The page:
They were, however, working with Tommy’s own equipment, purchased — not rented, as anyone else would do — from Birns & Sawyer to the tune of a million bucks. Cameras, lenses, Arriflex lighting equipment. For reasons we still do not understand, Tommy decided to simultaneously shoot THE ROOM in 35mm and digital HD. He ordered a mount that could hold both cameras at the same time. That meant hiring two different crews and using two different lighting systems that did not agree with each other, constantly forcing the DPs (Tommy ran through two disgusted cinematographers and finished the film with a third) to split the difference. Tommy wanted to be the first filmmaker to shoot this way. He never pondered why nobody else had preceded him.

The ROOM shoot is studded with examples of such amazing idiocy, but as you work your way through the book and get to know Tommy a little better out of context, he gains a human dimension, much like the obsessed Wisconsin filmmaker Mark Borchardt of the documentary AMERICAN MOVIE. The difference is that Borchardt has no money — and his knowledge of what he needs to do on set may be crude, but it’s still light-years beyond Tommy’s.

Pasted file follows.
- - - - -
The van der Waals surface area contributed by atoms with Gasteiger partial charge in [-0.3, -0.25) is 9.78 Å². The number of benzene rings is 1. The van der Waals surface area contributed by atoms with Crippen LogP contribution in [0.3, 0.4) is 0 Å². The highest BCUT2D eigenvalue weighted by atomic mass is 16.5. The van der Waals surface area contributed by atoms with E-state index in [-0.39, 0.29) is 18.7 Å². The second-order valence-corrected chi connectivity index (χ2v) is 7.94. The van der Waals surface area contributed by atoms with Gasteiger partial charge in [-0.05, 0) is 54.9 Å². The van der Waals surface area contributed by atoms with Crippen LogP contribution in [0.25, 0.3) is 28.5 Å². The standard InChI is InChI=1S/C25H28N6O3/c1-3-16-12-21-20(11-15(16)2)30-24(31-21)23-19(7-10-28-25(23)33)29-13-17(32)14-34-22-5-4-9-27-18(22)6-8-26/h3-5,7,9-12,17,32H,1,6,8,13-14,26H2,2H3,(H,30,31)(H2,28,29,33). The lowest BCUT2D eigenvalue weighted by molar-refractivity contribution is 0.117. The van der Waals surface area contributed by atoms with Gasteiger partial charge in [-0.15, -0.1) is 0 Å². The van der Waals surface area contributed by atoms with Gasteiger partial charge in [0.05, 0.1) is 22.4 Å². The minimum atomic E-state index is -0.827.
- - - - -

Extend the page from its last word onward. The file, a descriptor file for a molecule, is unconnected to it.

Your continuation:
THE DISASTER ARTIST ends with the world premiere of THE ROOM, which of course bombed in a house Tommy had papered, then went on to gross $1800 — yes, that is four figures — during its original two-week LA engagement. But two young film students noticed it, encouraged others to come — as I hope you discover, it is mesmerizing in its surreal way — and before long alternative comedians like David Cross and Patton Oswalt, and eventually the general public, became believers. At midnight screenings, they use ritualistic synched reactions like a ROCKY HORROR crowd. The flick has played and is playing all over the world: Tommy has even started referring to it as a comedy. Against all odds, he has managed to become famous.